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It Isn't That They Mean to Kill You
by Penelope Moffet


Penelope Moffet doesn’t flinch in the face of the real, but finds its essence under the scrim of the obvious. In my reckoning, it is the task of the poet to illuminate for others places they may not wish, but need, to visit. From "Ode to the Poop Bucket": "you too/remind of what’s/more pleasant/to forget". Moffet is an intelligent, observant, painterly guide through the intersections of human/animal behavior.
—Donna Hilbert, Gravity: New & Selected Poems

Penelope Moffet’s poetry in this fine collection is like the wind in her poem "Blow," sweeping through the landscapes of the high desert, exploring the shapes of flora, fauna and the author’s own inner landscapes. "…here it knows / where water bubbles / above ground" Moffet writes of the wind, but she could be describing herself too, for it "has had its nose in Riverside / and Long Beach. Now / it wants to come clean." She, too, "sniffs out wild" things that exist in remote places, far from one’s home and the comfort of the familiar. Like Sharon Olds, Moffet looks unblinkingly—whether at the crude details of a pee bucket or poop bucket in the house she has borrowed "from the hermit friend," or the soft quality of "Milklight" and "color washes undergirding / all the rest, translucent / windows opening / one into another." Like these poems. Carefully crafted. "Someone spent a lot of time / on these —"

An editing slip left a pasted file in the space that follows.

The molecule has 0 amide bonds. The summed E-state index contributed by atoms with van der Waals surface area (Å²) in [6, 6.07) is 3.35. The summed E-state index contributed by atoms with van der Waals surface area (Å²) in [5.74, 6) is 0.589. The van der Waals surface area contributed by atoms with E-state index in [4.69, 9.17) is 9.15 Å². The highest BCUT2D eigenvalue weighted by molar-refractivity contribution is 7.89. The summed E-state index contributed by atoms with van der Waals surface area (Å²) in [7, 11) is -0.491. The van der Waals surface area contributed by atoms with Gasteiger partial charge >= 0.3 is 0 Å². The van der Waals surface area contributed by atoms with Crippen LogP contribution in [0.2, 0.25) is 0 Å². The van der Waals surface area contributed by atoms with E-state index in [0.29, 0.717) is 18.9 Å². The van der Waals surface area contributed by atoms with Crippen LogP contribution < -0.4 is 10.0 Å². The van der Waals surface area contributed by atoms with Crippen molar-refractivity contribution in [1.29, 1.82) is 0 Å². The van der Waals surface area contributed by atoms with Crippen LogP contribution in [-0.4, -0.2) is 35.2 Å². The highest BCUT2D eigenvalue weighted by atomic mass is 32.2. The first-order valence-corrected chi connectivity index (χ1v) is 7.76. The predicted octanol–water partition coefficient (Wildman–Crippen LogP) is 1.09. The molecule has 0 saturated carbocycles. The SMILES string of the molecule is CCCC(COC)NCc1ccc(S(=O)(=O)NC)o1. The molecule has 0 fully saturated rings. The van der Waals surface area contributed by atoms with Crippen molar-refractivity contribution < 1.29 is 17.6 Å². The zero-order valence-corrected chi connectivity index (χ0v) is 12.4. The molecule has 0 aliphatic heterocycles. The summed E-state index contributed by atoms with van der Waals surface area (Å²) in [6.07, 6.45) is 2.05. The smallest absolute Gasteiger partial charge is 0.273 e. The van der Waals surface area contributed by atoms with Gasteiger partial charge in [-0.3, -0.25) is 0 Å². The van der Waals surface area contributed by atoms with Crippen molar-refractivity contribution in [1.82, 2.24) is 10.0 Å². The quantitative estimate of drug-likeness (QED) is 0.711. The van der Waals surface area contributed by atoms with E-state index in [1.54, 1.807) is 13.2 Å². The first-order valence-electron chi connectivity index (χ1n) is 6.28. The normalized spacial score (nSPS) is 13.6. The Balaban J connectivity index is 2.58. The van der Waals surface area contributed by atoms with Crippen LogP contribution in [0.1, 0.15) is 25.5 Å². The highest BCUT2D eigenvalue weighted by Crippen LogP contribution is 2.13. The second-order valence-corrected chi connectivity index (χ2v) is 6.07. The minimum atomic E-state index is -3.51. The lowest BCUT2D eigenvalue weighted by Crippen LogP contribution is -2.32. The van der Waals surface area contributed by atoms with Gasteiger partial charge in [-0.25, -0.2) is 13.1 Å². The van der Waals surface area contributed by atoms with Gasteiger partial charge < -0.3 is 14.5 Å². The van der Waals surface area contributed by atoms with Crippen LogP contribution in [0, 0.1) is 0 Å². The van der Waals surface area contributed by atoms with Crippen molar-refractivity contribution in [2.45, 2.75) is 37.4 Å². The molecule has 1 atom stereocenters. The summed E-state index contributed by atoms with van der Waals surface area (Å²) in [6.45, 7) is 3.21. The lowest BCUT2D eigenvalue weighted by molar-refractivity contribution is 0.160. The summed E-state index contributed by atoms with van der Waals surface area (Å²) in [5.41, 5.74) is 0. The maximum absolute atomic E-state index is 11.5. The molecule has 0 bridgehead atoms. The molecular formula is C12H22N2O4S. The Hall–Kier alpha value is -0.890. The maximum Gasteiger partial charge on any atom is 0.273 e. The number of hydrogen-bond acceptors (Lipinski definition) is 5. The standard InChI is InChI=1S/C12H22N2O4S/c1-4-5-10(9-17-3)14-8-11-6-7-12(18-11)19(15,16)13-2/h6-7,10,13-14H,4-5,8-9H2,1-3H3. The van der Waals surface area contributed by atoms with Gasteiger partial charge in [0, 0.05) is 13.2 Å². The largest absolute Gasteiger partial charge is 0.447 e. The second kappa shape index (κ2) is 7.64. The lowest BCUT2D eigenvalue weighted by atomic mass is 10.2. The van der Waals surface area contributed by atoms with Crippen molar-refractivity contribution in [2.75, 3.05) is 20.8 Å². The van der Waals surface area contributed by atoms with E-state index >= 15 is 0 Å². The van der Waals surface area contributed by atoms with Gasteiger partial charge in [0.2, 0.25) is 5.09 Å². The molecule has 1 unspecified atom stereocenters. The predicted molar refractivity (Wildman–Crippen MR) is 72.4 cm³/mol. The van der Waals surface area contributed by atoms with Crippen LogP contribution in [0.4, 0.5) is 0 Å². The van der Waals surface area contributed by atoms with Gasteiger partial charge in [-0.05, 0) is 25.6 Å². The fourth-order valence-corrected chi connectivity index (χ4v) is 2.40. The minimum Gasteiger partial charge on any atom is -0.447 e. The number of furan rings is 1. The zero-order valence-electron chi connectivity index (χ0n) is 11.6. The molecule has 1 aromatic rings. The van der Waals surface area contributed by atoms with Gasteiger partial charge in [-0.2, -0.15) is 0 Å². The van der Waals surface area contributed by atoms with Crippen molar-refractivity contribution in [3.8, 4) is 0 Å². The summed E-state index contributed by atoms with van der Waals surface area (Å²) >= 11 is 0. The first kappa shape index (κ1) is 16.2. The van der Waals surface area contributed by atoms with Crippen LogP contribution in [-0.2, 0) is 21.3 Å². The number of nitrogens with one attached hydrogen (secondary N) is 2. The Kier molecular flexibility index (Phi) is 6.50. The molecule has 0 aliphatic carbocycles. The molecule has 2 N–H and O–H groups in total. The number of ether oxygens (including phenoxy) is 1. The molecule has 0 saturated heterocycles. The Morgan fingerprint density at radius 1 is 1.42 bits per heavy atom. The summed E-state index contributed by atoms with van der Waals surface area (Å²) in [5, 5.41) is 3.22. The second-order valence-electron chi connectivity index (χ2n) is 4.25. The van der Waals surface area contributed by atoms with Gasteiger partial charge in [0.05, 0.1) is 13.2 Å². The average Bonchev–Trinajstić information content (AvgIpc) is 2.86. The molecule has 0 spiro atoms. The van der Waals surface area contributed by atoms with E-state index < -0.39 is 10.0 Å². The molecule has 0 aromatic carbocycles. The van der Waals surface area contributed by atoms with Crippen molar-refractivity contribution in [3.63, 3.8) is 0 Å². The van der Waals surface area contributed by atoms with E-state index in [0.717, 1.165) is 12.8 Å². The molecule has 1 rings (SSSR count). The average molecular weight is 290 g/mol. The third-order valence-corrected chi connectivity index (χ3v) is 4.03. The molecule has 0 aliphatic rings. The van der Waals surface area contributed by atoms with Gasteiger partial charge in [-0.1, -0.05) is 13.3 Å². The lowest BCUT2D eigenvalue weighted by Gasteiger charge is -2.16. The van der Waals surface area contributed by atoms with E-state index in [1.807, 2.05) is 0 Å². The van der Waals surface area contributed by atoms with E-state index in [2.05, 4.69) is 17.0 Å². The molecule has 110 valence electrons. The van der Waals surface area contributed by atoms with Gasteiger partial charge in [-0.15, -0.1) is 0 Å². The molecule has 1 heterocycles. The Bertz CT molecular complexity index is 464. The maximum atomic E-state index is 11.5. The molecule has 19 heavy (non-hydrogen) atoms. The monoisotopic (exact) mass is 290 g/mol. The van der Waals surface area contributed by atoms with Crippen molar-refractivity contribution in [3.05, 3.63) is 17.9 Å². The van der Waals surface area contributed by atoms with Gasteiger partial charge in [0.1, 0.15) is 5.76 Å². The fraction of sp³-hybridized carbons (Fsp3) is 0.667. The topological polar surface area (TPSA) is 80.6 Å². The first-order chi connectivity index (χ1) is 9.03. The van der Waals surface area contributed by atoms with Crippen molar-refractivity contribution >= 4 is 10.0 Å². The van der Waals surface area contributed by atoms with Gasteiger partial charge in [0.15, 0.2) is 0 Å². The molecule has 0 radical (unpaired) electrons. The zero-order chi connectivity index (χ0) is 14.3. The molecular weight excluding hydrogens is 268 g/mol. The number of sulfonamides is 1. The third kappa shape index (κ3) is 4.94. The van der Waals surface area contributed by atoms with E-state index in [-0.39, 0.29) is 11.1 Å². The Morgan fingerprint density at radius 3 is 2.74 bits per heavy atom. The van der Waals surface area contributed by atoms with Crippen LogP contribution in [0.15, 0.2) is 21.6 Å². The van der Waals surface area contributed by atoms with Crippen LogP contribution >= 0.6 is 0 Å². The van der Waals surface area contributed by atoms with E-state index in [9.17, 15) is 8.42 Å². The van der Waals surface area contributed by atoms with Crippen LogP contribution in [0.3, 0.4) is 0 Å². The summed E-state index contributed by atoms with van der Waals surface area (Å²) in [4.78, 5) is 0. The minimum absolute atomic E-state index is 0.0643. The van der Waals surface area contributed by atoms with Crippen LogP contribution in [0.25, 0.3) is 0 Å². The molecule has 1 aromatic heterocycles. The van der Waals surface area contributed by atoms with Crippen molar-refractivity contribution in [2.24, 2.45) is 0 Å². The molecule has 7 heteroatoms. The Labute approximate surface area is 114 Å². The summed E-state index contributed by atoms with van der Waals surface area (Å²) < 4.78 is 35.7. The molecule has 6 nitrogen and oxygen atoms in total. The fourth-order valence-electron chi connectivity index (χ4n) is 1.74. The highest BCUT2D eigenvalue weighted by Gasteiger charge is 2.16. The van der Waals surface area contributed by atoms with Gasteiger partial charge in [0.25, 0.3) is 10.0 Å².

—Grant Hier, Poet Laureate of Anaheim